Many of the refugee chefs are people with dreams and ambitions that are held back by the harsh reality of affording the basic necessities in one of the world’s most expensive cities. Komeeda’s network of guests and connections has also helped produce small change in the chefs’ lives that make a big difference.
A Ukrainian chef was hired by the restaurant Komeeda worked with for one of their dinners. Then, one of the Zimbabwe chefs had tried unsuccessfully to find a job and thus didn’t know how she could live. Two of the dinner attendees set up a crowdfunding campaign and raised over $3,000 for her rent.
Another chef, a woman refugee from Syria, was also struggling to afford New York City housing and risked homelessness. After preparing a meal and sharing her story, Vulture Fund lawyers were so moved they offered to pay three months of her rent.
What’s the most surprising part of the dinners for guests? For the chefs to “be so resilient when you get here it puts it in perspective for us Americans,” says Al-Bihani, who previously worked as an engineer before running Komeeda full time. We rarely realize the simple, everyday life privileges we have in the United States, and beyond a delicious meal the series hopes to expose this. Naturally, the dinners inspire action.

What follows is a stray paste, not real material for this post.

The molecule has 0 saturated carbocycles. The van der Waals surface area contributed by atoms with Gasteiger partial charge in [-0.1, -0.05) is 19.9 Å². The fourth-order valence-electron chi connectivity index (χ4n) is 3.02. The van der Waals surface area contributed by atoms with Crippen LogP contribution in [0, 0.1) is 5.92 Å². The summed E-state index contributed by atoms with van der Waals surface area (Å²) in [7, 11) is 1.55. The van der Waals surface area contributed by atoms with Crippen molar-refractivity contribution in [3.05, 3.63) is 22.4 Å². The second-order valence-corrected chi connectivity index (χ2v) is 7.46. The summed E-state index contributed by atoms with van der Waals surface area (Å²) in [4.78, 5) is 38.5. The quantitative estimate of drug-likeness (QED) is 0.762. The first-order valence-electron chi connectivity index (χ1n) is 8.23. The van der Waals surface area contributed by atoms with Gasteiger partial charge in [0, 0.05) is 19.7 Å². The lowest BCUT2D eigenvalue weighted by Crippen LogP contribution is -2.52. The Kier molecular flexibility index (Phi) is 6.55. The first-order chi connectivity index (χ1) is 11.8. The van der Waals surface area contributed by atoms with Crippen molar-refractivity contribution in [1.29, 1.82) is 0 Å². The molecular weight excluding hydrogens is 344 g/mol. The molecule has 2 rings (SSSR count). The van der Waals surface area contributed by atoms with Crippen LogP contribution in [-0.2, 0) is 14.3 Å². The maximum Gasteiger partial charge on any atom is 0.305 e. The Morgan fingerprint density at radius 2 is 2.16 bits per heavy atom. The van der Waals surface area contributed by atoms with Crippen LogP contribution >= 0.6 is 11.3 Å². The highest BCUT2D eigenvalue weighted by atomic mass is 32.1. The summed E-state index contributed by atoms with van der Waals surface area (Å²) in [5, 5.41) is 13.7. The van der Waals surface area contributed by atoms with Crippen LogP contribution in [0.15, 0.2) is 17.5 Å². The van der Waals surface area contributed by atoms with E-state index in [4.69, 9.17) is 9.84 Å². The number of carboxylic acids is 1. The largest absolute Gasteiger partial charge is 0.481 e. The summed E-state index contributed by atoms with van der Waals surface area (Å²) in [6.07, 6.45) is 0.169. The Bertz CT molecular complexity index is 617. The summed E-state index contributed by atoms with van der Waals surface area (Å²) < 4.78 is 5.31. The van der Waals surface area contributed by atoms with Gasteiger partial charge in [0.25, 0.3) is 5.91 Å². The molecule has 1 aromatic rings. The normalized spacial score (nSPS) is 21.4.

“It’s giving people an outlet to directly give back and assist,” explains Al-Bihani.
Partners Al-Bihani and Nasser Jaber have organized over 60 dinners for over 1,200 guests this year. Displaced Kitchens chefs – who aren’t necessarily culinary trained – have come from Ukraine, Syria, Zimbabwe, Venezuela and Iraq. They’ve whipped up mouthwatering dishes and shared their most vulnerable stories of struggle and triumph. Friendships were forged, lives impacted and perspectives changed — sometimes for both the attendees and the chefs.
Most strikingly, many of the chefs “undervalued their story,” explains Al-Bihani. “They, like many of us don’t believe our personal stories are interesting. But they are, and when those stories are shared with such culinary creativity & innovation, it elevates the tasting experience.”
Over the last year, the United States has seen human rights threatened or taken away at the hands of leadership, but Komeeda hopes this dinner series shows you can put people before politics once you know one another. A dinner series was the perfect way to do this because as Al-Bihani learned in Barcelona, there’s no better way to break down barriers and relate to one another than through food.
“That’s what I wanted to create, a food-centric kommunity that was eager to explore culture, locally yet connected globally,” says Al-Bihani.
Looking towards 2018, with the help of volunteers, Komeeda hopes to expand the Displaced Kitchens series to cities across the United States, especially San Francisco, Jersey City and Syracuse.
Al-Bihani encourages anyone around the United States with a passion and desire to help to get in touch, no experience necessary. Komeeda will need volunteers at all levels of the event organization, including community builders and “marketing gurus,” says Al-Bihani.